March 23, 2009
In light of the vast sums at stake in FCPA cases, many companies are asking when, if ever, past criminal acts are truly behind them. We asked our expert on all-things-DoJ, Billy Jacobson, and he responded with the DoJ perennial: It depends…
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The FCPA itself does not contain a statute of limitations provision. Thus, the “catch-all” provision at 18 U.S.C. § 3282 (a) supplies a five-year statute of limitations. Because the statute of limitations in criminal cases begins to run when the crime is “complete,” Pendergast v. United States, 317 U.S. 412, 418 (1943), prosecution for an FCPA bribery violation would be time-barred five years after the bribe scheme has ended (usually after the payment of the bribe).
But the statute of limitations analysis does not stop there. The government routinely charges companies and individuals with conspiracy to violate the FCPA in place of or in addition to substantive FCPA charges. And, by charging a conspiracy offense, the government can effectively stretch the statute of limitations period well beyond five years. This is because with conspiracy offenses, the government only needs to prove that one act in furtherance of the conspiracy occurred during the limitations period. See, e.g., United States v. Milstein, 401 F.3d 53, 71 (2d Cir. 2005). By charging conspiracy, the government was able to include in the recent charges against Siemens’ subsidiaries conduct that occurred as far back as 1997—some eleven years prior to the date that the criminal information was filed in late-2008. Similarly, in the recent KBR/Halliburton matter, the government was able to reach criminal conduct that occurred as far back as 1994, although the five-year period generally applicable to those acts would ordinarily have expired in 1999.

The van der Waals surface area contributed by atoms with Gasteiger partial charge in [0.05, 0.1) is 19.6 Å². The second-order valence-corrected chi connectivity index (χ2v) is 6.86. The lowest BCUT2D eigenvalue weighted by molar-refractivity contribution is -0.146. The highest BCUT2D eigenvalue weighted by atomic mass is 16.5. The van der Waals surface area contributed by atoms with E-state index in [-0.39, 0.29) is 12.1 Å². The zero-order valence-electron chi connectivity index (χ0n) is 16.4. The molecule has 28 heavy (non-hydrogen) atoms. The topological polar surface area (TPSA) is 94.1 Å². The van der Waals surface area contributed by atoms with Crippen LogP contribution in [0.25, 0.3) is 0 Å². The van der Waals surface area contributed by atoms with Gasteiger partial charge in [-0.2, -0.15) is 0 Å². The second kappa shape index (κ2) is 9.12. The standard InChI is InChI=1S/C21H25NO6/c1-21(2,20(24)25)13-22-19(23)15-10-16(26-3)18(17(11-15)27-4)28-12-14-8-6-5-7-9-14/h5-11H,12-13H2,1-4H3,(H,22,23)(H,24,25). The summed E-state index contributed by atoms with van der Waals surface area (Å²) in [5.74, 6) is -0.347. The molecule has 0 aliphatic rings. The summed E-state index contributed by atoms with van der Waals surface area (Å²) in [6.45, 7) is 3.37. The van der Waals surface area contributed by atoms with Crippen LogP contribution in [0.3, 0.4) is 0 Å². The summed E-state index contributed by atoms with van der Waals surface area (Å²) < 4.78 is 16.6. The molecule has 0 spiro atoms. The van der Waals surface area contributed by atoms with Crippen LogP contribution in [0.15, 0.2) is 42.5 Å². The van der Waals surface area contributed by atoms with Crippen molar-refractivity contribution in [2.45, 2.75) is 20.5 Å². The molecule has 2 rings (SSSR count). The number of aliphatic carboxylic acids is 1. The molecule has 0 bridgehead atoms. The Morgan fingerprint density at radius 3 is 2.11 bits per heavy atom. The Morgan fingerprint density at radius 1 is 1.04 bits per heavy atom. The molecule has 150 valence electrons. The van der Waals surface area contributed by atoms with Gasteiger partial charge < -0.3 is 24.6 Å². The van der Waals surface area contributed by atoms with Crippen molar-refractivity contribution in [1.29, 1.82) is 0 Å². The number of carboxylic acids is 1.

Additionally, the FCPA’s five-year statute of limitations period may be extended by a tolling agreement. In fact, the government often asks companies that cooperate with its investigations for such agreements during the course of the investigation and will consider such agreements to be part of the company’s cooperation, thereby causing some companies to feel that they do not have any choice but to agree to the tolling. The government also routinely makes tolling agreements part of its deferred prosecution agreements giving the government the ability to prosecute the company should the deferred prosecution agreement be violated by the company after such time as the original statute of limitations has expired.
Filing mutual legal assistance (“MLA”) requests with foreign governments will also toll the statute of limitations upon a proper motion by the government. See 18 U.S.C. § 3292. Tolling for MLA requests will continue until the foreign government has completed its cooperation with the request or for a maximum of three years. The DOJ makes great use of MLA requests in FCPA cases and by doing so can extend its time for filing charges by up to three years.
Thus, while the FCPA is subject to a five-year statute of limitations, the government has several tools available to lengthen that period and reach conduct that occurred many years prior to charging. Companies must closely examine their past actions before concluding that they are, temporally, beyond the reach of the government.